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Over the winter probably wouldn't make a great deal of difference since it is not very likely that the same part of the chain under tension again next winter. Storing it for a decade on the other hand...
 

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Discussion Starter #10
I can't say for sure about Turbos but I have heard of a few normally aspirated examples that have had camchains last well over 100,000 miles. All were in places where bikes are not parked for half of every year and were used regularly by the same owner for many years.

I read somewhere that one of the reasons some motorcycle camchains become worn out at relatively low mileages is that when the bike is not used for extended periods the pressure of the valve springs can cause only the part of the chain that is under tension to stretch. When you begin to use it again the stretched part causes the tension to vary as the chain rotates which hammers the tensioning mechanism and causes increased stresses on the rest of the chain.

If you have a 30+ year old bike that has only gone 20,000 miles it is a pretty good bet that it has sat unused for a long time at least once in its life.

As for re-using the old tensioner blade, check whether the rubber has hardened. I figure if I can make a dent in it with my thumbnail it is probably soft enough to last a few more years but if it has hardened it has probably become brittle too.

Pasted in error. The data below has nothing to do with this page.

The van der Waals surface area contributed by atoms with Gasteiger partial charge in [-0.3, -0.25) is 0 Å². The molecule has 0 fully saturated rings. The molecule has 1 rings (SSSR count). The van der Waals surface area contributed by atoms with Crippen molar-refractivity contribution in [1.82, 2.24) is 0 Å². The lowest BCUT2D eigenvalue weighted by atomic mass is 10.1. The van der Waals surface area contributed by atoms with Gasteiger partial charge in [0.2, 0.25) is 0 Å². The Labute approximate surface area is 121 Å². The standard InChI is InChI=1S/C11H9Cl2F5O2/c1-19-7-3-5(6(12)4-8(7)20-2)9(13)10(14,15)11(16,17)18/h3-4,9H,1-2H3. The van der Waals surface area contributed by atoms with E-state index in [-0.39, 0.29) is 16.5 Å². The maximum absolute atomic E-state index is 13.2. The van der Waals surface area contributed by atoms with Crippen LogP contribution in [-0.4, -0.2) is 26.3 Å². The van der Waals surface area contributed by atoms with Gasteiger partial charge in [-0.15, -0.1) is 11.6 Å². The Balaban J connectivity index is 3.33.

********************************************************************************************************************

The good thing about these bikes is that they did not sit. They were a father/son pair and got ridden occasionally. Keeps things lubed up. The tensioners on these look excellent. Incide they are really clean. I have some other bikes that have sat, we will see what they look like.

The worst thing you can do in my opinion is to not run a motor and to leave a machine sit. I have way more issues with the low milage bikes I pick up than ones that have been middle milage, but have been run occasionally to keep the parts moving and lubricated.

Thanks for all the input everyone.
 

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Mine sat for 19 years, and I could still be using the original chain, if I hadn't gone in to change the alternator.

Chains wear prematurely because they aren't kept properly tensioned. If you have a low-mileage barn-find with a wrecked cam chain, the chain was worn out before it went into the barn. The original owner just didn't keep up the maintenance.


R